GAINESVILLE – Exactly four weeks after an amended ordinance governing extended stay hotels was approved by the Gainesville City Council, the Gainesville Planning and Appeals Board unanimously recommended denial of an annexation application that would allow for the construction of an extended stay hotel.
Applicant Moez Hasni says he wants to use a five-and-a-half acre parcel fronting the southbound I-985 Exit 24 ramp, Jesse Jewell Parkway and Crescent Drive to construct a four story, 123-room Woodspring Signature Suites Extended Stay Hotel.
Also planned for the property is a 7,500 square foot retail building that has interest from commercial clients such as Dunkin Donuts and Cracker Barrel.
Gainesville Community and Economic Development Deputy Director Matt Tate told board members Tuesday evening, “This site would not be conducive for an extended stay, and as a proposal does not meet buffer requirements.”
“As you’re aware we adopted guidelines for extended stay and lodging services hotels and one of the requirements for extended stay hotels is a 100-foot buffer,” Tate explained. Tate added that a lack of curbing and gutters, as well as pedestrian sidewalks, along Crescent Drive was also a cause for concern.
“For those reasons we would not recommend that an extended stay be allowed but, rather, regular lodging services,” Tate said in conclusion.
Larry Bilski, owner of Architex Construction Group, spoke on behalf of Hasni, saying, “In light of the recommendation by the staff…I’d like to request that we table this…and then come back with a proposal that we think we can sell, whether it be (an) extended stay or a standard hotel.”
“Our eyes and ears are open to your recommendation,” Bilski told the board.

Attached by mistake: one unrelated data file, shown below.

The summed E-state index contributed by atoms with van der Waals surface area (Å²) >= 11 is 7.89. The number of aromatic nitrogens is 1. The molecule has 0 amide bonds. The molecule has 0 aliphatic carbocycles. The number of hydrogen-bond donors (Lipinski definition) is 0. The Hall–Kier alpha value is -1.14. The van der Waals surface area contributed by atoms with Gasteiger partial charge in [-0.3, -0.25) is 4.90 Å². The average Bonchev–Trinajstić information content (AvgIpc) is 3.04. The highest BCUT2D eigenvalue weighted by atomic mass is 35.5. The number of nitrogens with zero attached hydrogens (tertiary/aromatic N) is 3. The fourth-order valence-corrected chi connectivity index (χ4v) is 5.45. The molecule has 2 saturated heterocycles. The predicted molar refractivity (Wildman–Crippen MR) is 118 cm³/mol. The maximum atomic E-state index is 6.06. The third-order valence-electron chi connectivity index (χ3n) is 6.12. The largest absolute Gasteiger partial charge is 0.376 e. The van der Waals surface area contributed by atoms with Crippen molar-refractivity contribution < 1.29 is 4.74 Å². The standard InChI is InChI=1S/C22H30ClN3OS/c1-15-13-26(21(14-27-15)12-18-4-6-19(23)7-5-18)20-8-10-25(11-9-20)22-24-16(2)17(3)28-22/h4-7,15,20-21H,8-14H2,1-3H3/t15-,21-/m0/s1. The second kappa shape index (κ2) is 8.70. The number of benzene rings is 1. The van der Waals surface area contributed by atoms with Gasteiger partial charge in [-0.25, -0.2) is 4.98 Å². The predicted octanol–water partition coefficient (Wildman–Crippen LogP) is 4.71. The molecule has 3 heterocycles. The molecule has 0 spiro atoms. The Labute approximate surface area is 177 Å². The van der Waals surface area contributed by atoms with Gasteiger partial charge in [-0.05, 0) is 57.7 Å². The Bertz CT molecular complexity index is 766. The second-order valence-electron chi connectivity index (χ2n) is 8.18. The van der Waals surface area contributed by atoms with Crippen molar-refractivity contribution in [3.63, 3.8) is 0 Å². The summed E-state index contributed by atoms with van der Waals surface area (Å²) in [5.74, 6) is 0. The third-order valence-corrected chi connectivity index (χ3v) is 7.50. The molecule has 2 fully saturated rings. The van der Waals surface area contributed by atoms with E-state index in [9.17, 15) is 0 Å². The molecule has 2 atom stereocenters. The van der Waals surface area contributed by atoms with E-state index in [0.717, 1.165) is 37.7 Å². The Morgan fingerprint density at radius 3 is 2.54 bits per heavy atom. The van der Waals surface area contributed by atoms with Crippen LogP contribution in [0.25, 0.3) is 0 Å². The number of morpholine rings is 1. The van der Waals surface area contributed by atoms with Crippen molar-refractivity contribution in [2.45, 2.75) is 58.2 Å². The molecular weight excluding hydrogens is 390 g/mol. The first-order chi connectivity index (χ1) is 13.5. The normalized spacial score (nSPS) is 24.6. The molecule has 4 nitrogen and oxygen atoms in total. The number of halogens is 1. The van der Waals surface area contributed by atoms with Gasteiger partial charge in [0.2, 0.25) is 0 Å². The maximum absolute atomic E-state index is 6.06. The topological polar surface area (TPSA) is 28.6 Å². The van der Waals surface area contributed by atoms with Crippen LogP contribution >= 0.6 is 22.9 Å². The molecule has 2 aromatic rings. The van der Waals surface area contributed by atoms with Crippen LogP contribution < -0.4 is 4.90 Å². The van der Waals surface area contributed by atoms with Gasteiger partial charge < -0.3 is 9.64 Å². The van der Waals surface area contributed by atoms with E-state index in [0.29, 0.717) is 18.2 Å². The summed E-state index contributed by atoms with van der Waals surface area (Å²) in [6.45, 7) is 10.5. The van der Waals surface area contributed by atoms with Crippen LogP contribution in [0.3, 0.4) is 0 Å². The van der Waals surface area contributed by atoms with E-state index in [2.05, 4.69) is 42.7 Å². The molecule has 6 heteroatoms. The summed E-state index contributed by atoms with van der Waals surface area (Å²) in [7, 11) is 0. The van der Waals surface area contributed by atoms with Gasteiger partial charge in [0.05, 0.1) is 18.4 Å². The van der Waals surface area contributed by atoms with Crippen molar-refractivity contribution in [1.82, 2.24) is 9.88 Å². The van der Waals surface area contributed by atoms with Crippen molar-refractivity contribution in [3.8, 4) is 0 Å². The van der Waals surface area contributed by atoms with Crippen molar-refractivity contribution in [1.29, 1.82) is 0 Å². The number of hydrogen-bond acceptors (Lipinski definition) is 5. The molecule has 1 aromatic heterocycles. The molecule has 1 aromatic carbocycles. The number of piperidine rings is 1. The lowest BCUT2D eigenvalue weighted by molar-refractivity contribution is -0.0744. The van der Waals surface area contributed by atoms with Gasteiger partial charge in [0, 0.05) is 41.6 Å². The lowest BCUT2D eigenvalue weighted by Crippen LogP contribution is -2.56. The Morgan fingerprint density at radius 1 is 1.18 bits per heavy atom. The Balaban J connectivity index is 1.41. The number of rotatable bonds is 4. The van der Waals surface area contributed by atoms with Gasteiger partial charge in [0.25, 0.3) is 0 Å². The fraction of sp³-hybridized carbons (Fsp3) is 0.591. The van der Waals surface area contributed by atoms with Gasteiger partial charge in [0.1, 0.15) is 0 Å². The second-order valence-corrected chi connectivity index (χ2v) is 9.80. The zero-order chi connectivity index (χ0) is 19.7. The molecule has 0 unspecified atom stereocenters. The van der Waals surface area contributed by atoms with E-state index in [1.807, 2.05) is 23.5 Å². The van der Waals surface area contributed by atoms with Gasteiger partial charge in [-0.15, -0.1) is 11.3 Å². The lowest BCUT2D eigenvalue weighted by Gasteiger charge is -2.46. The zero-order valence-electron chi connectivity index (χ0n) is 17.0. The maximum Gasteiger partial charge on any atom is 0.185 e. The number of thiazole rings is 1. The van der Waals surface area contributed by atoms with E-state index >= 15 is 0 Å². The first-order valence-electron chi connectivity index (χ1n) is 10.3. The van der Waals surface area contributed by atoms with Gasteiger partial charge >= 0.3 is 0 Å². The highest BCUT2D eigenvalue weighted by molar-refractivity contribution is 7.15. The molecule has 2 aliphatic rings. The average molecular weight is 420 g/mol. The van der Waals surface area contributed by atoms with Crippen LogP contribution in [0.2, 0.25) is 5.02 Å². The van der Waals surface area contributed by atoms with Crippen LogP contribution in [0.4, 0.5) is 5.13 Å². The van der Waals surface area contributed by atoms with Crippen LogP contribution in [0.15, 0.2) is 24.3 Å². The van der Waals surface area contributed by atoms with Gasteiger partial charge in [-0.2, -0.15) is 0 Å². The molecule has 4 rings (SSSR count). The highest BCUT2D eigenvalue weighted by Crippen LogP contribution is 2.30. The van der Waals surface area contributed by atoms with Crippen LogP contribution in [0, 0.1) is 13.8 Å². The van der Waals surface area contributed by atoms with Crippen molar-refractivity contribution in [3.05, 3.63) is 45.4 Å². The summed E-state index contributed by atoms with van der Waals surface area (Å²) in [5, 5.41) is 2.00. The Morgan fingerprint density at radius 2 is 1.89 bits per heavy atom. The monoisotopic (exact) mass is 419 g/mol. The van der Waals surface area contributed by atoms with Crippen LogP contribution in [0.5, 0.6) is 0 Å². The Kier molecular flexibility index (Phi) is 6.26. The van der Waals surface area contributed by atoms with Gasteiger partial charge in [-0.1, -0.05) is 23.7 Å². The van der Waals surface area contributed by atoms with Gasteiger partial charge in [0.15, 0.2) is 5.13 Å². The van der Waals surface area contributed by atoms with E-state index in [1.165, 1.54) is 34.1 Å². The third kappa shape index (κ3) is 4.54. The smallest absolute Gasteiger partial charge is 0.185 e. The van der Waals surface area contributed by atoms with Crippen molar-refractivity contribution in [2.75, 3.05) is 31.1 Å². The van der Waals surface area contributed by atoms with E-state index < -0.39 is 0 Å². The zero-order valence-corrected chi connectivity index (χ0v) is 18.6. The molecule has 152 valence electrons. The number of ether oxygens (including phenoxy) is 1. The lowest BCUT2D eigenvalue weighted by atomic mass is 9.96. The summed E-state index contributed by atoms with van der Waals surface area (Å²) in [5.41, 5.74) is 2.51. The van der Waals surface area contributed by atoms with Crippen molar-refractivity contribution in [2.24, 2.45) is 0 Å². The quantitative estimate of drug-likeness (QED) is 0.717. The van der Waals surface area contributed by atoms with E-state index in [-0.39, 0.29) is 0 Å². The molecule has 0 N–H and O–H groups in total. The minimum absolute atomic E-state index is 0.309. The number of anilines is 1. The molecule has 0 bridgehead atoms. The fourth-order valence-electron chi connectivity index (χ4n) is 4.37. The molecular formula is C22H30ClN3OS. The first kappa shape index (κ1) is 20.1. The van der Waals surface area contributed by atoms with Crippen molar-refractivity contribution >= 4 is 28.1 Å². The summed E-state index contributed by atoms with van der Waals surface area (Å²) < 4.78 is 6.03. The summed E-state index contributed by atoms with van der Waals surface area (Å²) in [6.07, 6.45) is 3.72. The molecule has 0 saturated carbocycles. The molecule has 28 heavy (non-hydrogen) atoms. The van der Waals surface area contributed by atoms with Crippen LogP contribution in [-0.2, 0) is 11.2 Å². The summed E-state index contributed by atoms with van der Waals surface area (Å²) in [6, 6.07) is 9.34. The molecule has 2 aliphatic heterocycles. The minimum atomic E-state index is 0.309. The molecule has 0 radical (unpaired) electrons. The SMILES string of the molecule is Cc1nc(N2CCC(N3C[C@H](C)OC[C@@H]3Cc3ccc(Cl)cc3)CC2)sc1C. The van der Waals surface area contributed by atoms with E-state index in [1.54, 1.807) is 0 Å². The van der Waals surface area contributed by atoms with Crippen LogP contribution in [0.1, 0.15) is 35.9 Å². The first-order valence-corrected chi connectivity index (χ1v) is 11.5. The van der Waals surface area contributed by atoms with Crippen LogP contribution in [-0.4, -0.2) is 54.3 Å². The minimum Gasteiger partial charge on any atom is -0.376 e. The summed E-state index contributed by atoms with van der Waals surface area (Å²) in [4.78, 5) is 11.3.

Hasni then went to the podium to speak on his own behalf. “This property still is a part of Hall County. We have been in front of the county…and we have this project approved.”
Hasni added that it was because of a desire to use the city’s sewer services that a decision to apply for annexation into the city was reached and he is now a bit frustrated.
He acknowledged that there are some extended stay hotels that give the entire business a bad name. “Yes, we do have a problem with extended stay, a lot of these older properties that we have, and in order to fix those problems this is the answer,” Hasni suggested.
“If you don’t allow a better extended stay to come into the market all you’re doing is supporting the older ones who will keep doing what they’re doing, and they have no incentive or reason to change if they have no competition,” Hasni said.
Pointing at the PowerPoint image of his site plan displayed overhead, Hasni said, “This is the only way you can help them clean up.”
The public hearing drew no additional comments. A motion was made to recommend denial of the application (as opposed to allowing the application to be tabled as requested by Bilski earlier) and board members voted unanimously in favor of denial.
The meeting was adjourned, and as Hasni was leaving the meeting room he told this reporter, “I’ll be back at the next (city council) meeting,” indicating that he would continue his effort to have his plan accepted.
The city council meeting at which Hasni’s application will be decided in scheduled for Tuesday, February 4th.